Elimination of the waste products is the core function performed by our kidneys. Any failure or any infections to the kidney can hamper this process thus leading to a condition where the waste could accumulate in the body. These body fluids can rise to dangerous levels and are often life-threatening. In medical terms, they are known as acute kidney failure. Though there are countless options and medical treatments available in treating them, nothing can beat a homeopathy approach in treating the symptoms. Come, let us take a look at how homeopathy can be used in treating acute renal failure.
Acute kidney renal failure happens over a period of time and can be due to many reasons. Some of them are severe or sudden dehydration, toxic kidney injury due to certain medications, autoimmune kidney diseases, and urinary tract obstruction. Reduced blood flow can also damage the kidneys to a considerable extent, and these can include low blood pressure, internal hemorrhage, injury, surgery or a serious illness. Kidney failures are themselves, not a disease but they lead to many complications that may result in utmost discomfort and life-threatening consequences. The main symptoms of kidney failure can include bloody stools, generalized swelling or fluid retention, fatigue, pain in the ribs, hand tremor, prolonged bleeding, nausea, vomiting and high blood pressure. Urinary discharges can entirely stop or can flow continuously; often with a lot of pain.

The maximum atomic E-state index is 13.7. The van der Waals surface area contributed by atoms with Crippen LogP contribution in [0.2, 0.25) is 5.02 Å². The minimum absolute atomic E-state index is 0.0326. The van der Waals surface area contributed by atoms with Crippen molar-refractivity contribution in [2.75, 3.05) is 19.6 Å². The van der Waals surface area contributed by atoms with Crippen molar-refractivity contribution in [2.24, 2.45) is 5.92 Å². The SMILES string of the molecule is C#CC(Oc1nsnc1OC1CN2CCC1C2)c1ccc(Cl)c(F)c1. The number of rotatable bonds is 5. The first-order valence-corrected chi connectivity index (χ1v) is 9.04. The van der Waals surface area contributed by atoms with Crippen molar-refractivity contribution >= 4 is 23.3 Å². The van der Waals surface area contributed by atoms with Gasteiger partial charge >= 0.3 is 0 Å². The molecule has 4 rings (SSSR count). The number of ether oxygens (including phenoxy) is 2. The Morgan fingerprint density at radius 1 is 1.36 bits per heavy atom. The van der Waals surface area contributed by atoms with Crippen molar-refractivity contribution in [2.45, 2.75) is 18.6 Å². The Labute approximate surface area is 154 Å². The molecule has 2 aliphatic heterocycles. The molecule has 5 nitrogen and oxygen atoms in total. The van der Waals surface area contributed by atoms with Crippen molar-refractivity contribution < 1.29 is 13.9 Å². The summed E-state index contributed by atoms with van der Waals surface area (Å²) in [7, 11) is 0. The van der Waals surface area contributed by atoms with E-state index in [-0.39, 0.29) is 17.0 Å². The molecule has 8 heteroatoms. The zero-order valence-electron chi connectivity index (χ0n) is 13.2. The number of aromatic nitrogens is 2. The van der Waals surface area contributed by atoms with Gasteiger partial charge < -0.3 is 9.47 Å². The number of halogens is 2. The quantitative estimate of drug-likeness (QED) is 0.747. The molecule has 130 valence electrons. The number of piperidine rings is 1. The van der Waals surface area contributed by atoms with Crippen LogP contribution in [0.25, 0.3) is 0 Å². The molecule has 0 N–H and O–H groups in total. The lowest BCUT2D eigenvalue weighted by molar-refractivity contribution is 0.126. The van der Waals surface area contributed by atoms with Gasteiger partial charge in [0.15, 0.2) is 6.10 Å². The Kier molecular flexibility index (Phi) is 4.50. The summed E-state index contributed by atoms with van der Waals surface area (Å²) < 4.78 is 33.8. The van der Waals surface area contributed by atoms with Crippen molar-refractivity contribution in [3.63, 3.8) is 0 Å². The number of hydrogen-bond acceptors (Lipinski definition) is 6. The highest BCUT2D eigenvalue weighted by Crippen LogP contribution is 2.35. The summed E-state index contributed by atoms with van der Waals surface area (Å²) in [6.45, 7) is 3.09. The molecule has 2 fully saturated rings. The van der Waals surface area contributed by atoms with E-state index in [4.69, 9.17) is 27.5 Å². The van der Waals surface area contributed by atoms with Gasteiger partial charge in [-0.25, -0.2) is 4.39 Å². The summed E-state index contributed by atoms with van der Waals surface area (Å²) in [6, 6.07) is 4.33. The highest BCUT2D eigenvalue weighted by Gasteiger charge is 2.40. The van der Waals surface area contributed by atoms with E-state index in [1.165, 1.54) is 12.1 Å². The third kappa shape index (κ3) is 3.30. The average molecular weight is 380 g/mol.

In some extreme cases, the degeneration can happen very quickly and can be a medical emergency. Though conventional medicines can help in treating the symptoms, homeopathy offers the most practical solutions available in the market with a long-term focus in mind. Homeopathy uses a simple principle of treating the person as a whole. The complete nature of the individual is understood first before imparting the treatment. The medical history of the patient and his physical and mental constitution are all taken into the picture before the treatment is prescribed. The patient can find himself only talking with the homeopathic doctors initially in the sessions. This is done so that the patient is looked upon as a person - as an individual first and not as an element of the disease. This helps in imparting the best homeopathy treatment depending on the individual's vulnerability and their preferences.